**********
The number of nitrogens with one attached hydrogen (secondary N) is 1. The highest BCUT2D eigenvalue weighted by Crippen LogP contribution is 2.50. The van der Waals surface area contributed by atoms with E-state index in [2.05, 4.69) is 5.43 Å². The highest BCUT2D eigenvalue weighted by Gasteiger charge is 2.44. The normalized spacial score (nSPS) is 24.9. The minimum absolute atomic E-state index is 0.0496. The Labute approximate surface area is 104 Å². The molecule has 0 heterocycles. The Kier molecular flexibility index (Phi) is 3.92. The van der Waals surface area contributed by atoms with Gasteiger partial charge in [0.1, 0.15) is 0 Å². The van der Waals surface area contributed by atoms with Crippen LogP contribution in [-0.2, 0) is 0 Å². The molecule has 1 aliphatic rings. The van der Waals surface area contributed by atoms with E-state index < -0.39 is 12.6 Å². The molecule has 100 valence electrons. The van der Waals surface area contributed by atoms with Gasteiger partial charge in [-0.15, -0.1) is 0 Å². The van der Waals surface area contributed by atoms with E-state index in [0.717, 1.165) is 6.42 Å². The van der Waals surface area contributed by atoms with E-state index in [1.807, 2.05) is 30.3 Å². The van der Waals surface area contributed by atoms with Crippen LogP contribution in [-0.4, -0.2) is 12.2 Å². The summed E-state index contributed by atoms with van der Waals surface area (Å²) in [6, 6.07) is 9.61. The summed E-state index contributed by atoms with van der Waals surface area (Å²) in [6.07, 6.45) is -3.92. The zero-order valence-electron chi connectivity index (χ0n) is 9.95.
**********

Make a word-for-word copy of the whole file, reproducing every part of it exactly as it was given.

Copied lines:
The number of nitrogens with one attached hydrogen (secondary N) is 1. The highest BCUT2D eigenvalue weighted by Crippen LogP contribution is 2.50. The van der Waals surface area contributed by atoms with E-state index in [2.05, 4.69) is 5.43 Å². The highest BCUT2D eigenvalue weighted by Gasteiger charge is 2.44. The normalized spacial score (nSPS) is 24.9. The minimum absolute atomic E-state index is 0.0496. The Labute approximate surface area is 104 Å². The molecule has 0 heterocycles. The Kier molecular flexibility index (Phi) is 3.92. The van der Waals surface area contributed by atoms with Gasteiger partial charge in [0.1, 0.15) is 0 Å². The van der Waals surface area contributed by atoms with Crippen LogP contribution in [-0.2, 0) is 0 Å². The molecule has 1 aliphatic rings. The van der Waals surface area contributed by atoms with E-state index < -0.39 is 12.6 Å². The molecule has 100 valence electrons. The van der Waals surface area contributed by atoms with Gasteiger partial charge in [-0.15, -0.1) is 0 Å². The van der Waals surface area contributed by atoms with E-state index in [0.717, 1.165) is 6.42 Å². The van der Waals surface area contributed by atoms with E-state index in [1.807, 2.05) is 30.3 Å². The van der Waals surface area contributed by atoms with Crippen LogP contribution in [-0.4, -0.2) is 12.2 Å². The summed E-state index contributed by atoms with van der Waals surface area (Å²) in [6, 6.07) is 9.61. The summed E-state index contributed by atoms with van der Waals surface area (Å²) in [6.07, 6.45) is -3.92. The zero-order valence-electron chi connectivity index (χ0n) is 9.95.